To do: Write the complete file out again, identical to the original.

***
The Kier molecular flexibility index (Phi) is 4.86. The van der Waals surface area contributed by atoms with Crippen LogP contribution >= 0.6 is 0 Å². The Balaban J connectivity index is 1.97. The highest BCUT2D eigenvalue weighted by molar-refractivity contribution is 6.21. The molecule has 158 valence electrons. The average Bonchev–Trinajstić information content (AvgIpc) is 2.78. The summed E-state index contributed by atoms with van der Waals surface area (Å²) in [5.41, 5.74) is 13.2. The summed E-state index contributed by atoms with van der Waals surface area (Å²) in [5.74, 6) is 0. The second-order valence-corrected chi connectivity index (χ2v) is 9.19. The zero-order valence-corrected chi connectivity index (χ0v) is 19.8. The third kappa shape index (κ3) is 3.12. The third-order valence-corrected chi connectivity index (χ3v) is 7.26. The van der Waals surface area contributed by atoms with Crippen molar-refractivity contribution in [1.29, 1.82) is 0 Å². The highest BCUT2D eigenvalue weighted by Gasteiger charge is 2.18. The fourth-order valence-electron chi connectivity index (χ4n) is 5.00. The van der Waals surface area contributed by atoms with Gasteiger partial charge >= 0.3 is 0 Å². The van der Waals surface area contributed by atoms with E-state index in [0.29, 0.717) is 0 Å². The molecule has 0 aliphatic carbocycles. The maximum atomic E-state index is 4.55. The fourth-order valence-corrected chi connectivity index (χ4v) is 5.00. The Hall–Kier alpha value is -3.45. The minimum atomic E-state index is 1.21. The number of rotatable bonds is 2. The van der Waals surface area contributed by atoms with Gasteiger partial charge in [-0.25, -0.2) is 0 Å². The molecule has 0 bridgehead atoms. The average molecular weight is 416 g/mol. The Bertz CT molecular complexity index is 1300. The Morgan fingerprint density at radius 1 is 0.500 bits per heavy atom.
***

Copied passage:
The Kier molecular flexibility index (Phi) is 4.86. The van der Waals surface area contributed by atoms with Crippen LogP contribution >= 0.6 is 0 Å². The Balaban J connectivity index is 1.97. The highest BCUT2D eigenvalue weighted by molar-refractivity contribution is 6.21. The molecule has 158 valence electrons. The average Bonchev–Trinajstić information content (AvgIpc) is 2.78. The summed E-state index contributed by atoms with van der Waals surface area (Å²) in [5.41, 5.74) is 13.2. The summed E-state index contributed by atoms with van der Waals surface area (Å²) in [5.74, 6) is 0. The second-order valence-corrected chi connectivity index (χ2v) is 9.19. The zero-order valence-corrected chi connectivity index (χ0v) is 19.8. The third kappa shape index (κ3) is 3.12. The third-order valence-corrected chi connectivity index (χ3v) is 7.26. The van der Waals surface area contributed by atoms with Crippen molar-refractivity contribution in [1.29, 1.82) is 0 Å². The highest BCUT2D eigenvalue weighted by Gasteiger charge is 2.18. The fourth-order valence-electron chi connectivity index (χ4n) is 5.00. The van der Waals surface area contributed by atoms with Gasteiger partial charge >= 0.3 is 0 Å². The van der Waals surface area contributed by atoms with E-state index in [0.29, 0.717) is 0 Å². The molecule has 0 aliphatic carbocycles. The maximum atomic E-state index is 4.55. The fourth-order valence-corrected chi connectivity index (χ4v) is 5.00. The Hall–Kier alpha value is -3.45. The minimum atomic E-state index is 1.21. The number of rotatable bonds is 2. The van der Waals surface area contributed by atoms with Gasteiger partial charge in [-0.25, -0.2) is 0 Å². The molecule has 0 bridgehead atoms. The average molecular weight is 416 g/mol. The Bertz CT molecular complexity index is 1300. The Morgan fingerprint density at radius 1 is 0.500 bits per heavy atom.